Ultimately, Jim gives into his loneliness and – after fruitless consultations with the ship’s android barkeep, Arthur – decides to wake up Aurora. It’s here where you wonder if Spaihts is going to nudge his story in a darker direction. What if Aurora doesn’t like Jim? What if she isn’t sexually attracted to him? The fun of reading Passengers is the wide open feeling you get from the narrative as it arrives at each major plot point. To Spaihts’s credit, he entertains the idea of keeping Aurora disinterested in Jim; being the inquisitive type, Aurora is quicker on the uptake than Jim (it doesn’t take her a day to realize something is off) and immediately sets about trying to resolve their dire situation. Aurora is ambitious; she’s about discovery, and, therefore, has no intention of squandering her life idly bopping about a spacecraft ferrying her to a new world. But there is nothing to be done. Any messages sent back to Earth won’t be received for nineteen years; Jim and Aurora are essentially buried alive.

Finally, Spaihts pulls the trigger on the sex (in his defense, if Aurora rebuffed Jim’s advances, he’d have to tread some deeply troubling terrain), and, once again, the potential is far more interesting than the execution. There is a powerful eroticism to this delayed coupling, but Spaihts dispenses with the high-octane fucking in less than two pages. Last Tango in Stasis this clearly is not. This would be excusable, but it’s at this point in the screenplay that Spaihts really starts bending to convention; without giving away too much, another crew member is awakened, and, rather than go The Quiet Earth route, Spaihts writes the character as a benign third wheel. Shit, even in the sexually retarded Red Dawn, there was still the outside chance that Powers Boothe might slip up and fuck Lea Thompson.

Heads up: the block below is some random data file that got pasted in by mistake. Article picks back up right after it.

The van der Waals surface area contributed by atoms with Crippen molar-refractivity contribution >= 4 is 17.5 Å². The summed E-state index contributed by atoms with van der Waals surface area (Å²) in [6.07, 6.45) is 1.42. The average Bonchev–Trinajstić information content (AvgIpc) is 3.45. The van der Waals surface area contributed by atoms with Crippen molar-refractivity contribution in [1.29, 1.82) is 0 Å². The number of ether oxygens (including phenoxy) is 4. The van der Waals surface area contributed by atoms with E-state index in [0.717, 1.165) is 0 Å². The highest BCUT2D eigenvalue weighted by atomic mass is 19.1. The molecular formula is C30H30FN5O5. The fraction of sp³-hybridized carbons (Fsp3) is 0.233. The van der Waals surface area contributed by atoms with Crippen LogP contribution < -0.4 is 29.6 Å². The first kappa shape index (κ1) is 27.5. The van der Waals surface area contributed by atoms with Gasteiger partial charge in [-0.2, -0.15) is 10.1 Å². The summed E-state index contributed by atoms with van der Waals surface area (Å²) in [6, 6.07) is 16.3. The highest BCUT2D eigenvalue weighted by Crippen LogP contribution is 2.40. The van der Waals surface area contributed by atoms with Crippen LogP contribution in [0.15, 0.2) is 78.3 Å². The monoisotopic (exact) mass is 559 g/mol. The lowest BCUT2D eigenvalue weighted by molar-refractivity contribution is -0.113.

But Passengers‘ problems are not insurmountable. For starters, Spaihts is clearly an intelligent guy; he gets the world and the resulting emotional desolation just right. With the right director, I could see Spaihts shaping this screenplay into something far more provocative than it is now, while still honoring the swooning romanticism that guides the story to its heartbreaking conclusion. As it stands, he’s got a very expensive version of Somewhere in Time. The only conceivable way he could get away with the scope and surfeit of locations – which will all be interiors, a fraction of which you could greenscreen, or, if you want to stay practical, re-dress – would be to get a big name director attached. Unfortunately, the big name directors I’d like to see attached – e.g. Peter Jackson, Steven Spielberg, James Cameron – would all err on the side of CG. It’s a shame, too, because twenty-five years ago Ridley Scott would’ve nurtured this into a classic.

Generally, I like to devote Crop Reports to movies closer to production, but Passengers is a screenplay I’m desperate to see produced. It presents a unique and very fixable conundrum: Spaihts just needs the freedom to take risks. There’s a classic waiting to happen here.